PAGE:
NYC may become the largest U.S. city to ban the use of fossil fuels for building heat.
According to E&E News, due for a vote this afternoon by the City Council, the ban would apply in 2023 to new buildings that are less than seven stories tall and would cover all new construction by 2027. A majority of council members have signed on as co-sponsors of the bill, and Mayor Bill de Blasio is a lead backer, making its passage likely.
If enacted, the bill would effectively anoint electric heat pumps, stoves and water heaters as New York’s next generation of building energy and would place limitations on how utilities can introduce other alternative heating fuels, like hydrogen and biomethane.
“It’s pretty clear that if we’re serious about taking action on climate, the clearest path to do that is to make sure the next generation of buildings are relying on electricity,” said Ben Furnas, the city’s sustainability chief.
A gas ban in New York could set a national precedent for other cities, given its size and the complexity of decarbonizing its housing stock. It also could buoy markets for electric heat technologies by helping bring down costs.
A four-group coalition of national and local environmental organizations known as #GasFreeNYC celebrated a deal between City Council members and the mayor to pass the bill last week, calling it “a pioneering victory.” They also thanked the lead sponsor, Council Member Alicka Ampry-Samuel, who will soon join the Biden administration as a regional administrator at the Department of Housing and Urban Development.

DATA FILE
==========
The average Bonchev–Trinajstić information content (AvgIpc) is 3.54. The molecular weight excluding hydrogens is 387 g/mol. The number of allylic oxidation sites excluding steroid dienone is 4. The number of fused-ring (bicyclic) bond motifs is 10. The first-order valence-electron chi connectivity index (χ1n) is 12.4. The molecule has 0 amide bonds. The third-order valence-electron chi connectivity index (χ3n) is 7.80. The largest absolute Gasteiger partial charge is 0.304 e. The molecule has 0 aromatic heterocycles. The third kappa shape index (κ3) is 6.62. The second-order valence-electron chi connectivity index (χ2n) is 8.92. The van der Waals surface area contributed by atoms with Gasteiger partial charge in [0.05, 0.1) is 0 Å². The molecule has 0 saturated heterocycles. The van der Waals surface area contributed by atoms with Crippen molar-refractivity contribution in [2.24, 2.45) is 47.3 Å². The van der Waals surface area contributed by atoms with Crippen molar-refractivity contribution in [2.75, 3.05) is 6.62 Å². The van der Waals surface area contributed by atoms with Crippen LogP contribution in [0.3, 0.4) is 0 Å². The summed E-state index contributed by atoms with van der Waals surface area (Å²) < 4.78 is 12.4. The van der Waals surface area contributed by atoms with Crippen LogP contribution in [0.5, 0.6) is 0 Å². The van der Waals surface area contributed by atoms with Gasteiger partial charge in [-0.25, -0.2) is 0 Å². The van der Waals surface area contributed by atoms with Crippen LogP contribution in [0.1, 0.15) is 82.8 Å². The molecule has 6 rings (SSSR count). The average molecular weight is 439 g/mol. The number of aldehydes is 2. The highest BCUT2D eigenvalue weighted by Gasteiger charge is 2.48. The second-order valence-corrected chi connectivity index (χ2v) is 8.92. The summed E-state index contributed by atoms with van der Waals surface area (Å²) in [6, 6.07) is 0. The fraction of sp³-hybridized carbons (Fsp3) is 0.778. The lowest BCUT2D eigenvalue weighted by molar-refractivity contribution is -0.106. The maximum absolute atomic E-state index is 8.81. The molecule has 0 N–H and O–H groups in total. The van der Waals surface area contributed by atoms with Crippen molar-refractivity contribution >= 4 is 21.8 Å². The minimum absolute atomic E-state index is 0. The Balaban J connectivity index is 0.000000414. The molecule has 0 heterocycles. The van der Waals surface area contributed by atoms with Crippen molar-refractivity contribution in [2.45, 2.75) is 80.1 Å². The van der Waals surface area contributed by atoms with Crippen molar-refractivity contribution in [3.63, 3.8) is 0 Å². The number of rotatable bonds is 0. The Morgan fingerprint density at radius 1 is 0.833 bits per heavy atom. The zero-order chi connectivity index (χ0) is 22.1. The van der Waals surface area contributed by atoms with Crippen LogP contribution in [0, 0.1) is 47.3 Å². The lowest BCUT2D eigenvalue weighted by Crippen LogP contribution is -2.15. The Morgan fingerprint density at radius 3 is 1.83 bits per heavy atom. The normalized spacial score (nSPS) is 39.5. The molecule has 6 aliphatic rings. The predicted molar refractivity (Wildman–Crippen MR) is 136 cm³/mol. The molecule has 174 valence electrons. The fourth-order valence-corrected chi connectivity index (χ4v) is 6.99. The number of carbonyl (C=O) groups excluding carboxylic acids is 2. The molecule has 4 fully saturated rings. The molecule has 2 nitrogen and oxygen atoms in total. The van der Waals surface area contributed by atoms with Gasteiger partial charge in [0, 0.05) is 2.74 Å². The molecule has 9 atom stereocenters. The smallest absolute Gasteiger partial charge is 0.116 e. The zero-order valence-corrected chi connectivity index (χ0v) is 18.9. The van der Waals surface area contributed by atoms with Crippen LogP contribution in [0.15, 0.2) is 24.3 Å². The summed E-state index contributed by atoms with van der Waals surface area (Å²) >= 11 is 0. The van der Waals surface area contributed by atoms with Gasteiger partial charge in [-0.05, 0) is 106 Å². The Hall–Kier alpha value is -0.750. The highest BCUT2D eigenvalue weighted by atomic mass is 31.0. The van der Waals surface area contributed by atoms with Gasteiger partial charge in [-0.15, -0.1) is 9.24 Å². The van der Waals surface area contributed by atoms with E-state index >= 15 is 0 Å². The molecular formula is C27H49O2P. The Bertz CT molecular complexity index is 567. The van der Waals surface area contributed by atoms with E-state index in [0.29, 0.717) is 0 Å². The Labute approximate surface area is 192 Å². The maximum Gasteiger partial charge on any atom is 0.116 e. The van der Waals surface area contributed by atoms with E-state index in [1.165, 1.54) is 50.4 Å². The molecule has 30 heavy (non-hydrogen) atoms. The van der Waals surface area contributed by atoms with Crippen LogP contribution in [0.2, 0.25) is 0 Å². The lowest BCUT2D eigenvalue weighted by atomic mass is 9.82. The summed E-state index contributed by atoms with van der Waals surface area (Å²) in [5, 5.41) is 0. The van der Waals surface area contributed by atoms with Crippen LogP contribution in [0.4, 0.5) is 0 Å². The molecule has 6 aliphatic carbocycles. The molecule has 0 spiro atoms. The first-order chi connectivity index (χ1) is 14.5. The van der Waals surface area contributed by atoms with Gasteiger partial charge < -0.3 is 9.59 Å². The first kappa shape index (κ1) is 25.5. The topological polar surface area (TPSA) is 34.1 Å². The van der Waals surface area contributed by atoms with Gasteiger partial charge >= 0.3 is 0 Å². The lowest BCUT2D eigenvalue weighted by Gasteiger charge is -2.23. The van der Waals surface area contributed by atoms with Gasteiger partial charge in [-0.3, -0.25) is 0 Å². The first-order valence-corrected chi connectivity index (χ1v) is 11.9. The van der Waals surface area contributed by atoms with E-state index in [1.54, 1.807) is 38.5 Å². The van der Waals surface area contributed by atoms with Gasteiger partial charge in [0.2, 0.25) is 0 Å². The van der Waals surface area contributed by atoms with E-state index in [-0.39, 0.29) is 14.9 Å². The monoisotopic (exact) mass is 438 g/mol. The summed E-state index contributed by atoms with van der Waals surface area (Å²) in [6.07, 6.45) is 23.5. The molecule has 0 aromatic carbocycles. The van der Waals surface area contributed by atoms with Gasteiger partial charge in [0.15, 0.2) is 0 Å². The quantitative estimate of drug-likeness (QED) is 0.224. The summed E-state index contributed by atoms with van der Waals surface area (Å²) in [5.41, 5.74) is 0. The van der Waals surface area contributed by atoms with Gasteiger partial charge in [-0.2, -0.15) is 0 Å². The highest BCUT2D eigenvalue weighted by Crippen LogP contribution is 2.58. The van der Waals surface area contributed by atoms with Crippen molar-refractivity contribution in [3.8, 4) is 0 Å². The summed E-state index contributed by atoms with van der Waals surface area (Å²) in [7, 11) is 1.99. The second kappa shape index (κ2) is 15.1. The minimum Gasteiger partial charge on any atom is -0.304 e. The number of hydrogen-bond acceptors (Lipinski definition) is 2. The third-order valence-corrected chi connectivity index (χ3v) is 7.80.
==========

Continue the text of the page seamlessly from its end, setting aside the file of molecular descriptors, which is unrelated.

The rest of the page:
Spawned in temperate California, building gas bans are rare on the East Coast. New York City’s cold winters and taste for huge buildings could complicate implementation, given how those factors can reduce the efficiency of electric heat pumps, thereby increasing the cost of building warmth.
Those complications were seized on by opponents, who said the mandates would raise the cost of power bills and discourage new housing, while increasing strain on the electrical grid.
The opposition includes national fossil fuel trade groups like the American Petroleum Institute, which lobbied against the bill, as well as Exxon Mobil Corp., which ran Facebook ads in the New York area encouraging consumers to “voice your support” for gas stoves. The ban also divided the city’s gas utilities and drew criticism from real estate developers, whose representatives predicted it would do little to reduce emissions but would “substantially increase utility bills for New Yorkers.”